In this article, we discuss how you can keep your kids safe on Social Platforms
You might remember setting up a “telephone” with a friend made with cups and a string. Or feel nostalgic for the novelty of having your own phone line in your home growing up. Meanwhile, we’re raising the digital generation. They game online, chat online, stream TV online…everything is online. One popular channel for kids’ conversations? Discord. Here’s help keeping your kids safe on this and other online platforms.
Discord is a popular communication platform connecting communities of people online. It’s particularly popular with gamers. But kids use it for real-time voice and video calls, screen sharing, and group or private chats.
Ultimately, Discord is a versatile and powerful platform. That means it's important to guide young users in using it responsibly.
Discord requires its users to be at least 13 years old, but this is not enforced. Protecting your kids requires communication, as well as an understanding of the platform’s safety features.
Discord users can share text messages, images, GIFs, videos, and links in their channels. That means your child may encounter inappropriate content.
Reduce the probability by setting up Family Center to connect your account with your child’s:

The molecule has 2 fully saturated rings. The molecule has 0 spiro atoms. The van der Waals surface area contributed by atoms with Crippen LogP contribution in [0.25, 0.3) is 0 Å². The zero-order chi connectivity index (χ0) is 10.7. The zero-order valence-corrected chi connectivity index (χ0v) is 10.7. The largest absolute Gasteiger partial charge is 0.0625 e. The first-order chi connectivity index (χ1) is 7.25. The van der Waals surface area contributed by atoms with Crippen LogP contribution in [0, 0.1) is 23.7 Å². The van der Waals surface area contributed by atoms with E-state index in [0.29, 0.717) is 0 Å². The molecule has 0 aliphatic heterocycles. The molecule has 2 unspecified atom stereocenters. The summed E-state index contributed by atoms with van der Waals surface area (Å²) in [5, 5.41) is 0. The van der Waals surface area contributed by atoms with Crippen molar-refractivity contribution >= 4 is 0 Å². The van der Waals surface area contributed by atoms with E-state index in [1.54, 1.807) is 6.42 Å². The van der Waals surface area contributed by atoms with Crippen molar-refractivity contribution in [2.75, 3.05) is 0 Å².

1. Open Discord.
2. Tap on Family Center.
3. In user Settings, toggle the Enable Family Center tab.
4. Scan the QR code under your child's Connect with Your Parent option in their Family Center tab.
Once you’re connected, you’ll be able to see friend requests, who they make calls to, and who they have messaged, although you won’t be able to see the content of those calls and messages. You can also track which servers (think of it like a text thread) they take part in. You can also receive weekly recaps via email.
It’s also a good idea to:
• Encourage your child to accept friend requests only from people they know in real life.
• Review their friend list to ensure no unfamiliar users are added.
• Set up Safe Direct Messaging, which prevents direct messages from users not on the friend list.
• Review and adjust privacy settings to enable content filters and to control who can send friend requests, see their online status, and more.
• Enable two-factor authentication (2FA) on the account for added security.
Controls can help, but you probably want to pair online safety with giving autonomy.
Communicate with your child about online safety. Teach them about not sharing personal information and reporting any uncomfortable situations. Remind them that someone may not be who they say they are. Warn them of the risks of meeting up with someone they meet online.
Setting screen time limits can also help curtail your child’s online activity. This encourages them to set boundaries and continue to develop other interests.
Lead by example by limiting your own online time and treating others with kindness. Encouraging critical thinking can also help your child’s digital literacy. Ask them to think about cyberbully motives or discuss why taking responsibility for online activity is important.
Finally, let them know they can come to you with concerns or uncomfortable situations. Online safety is an ongoing process. Stay involved in and updated about your child's online activities.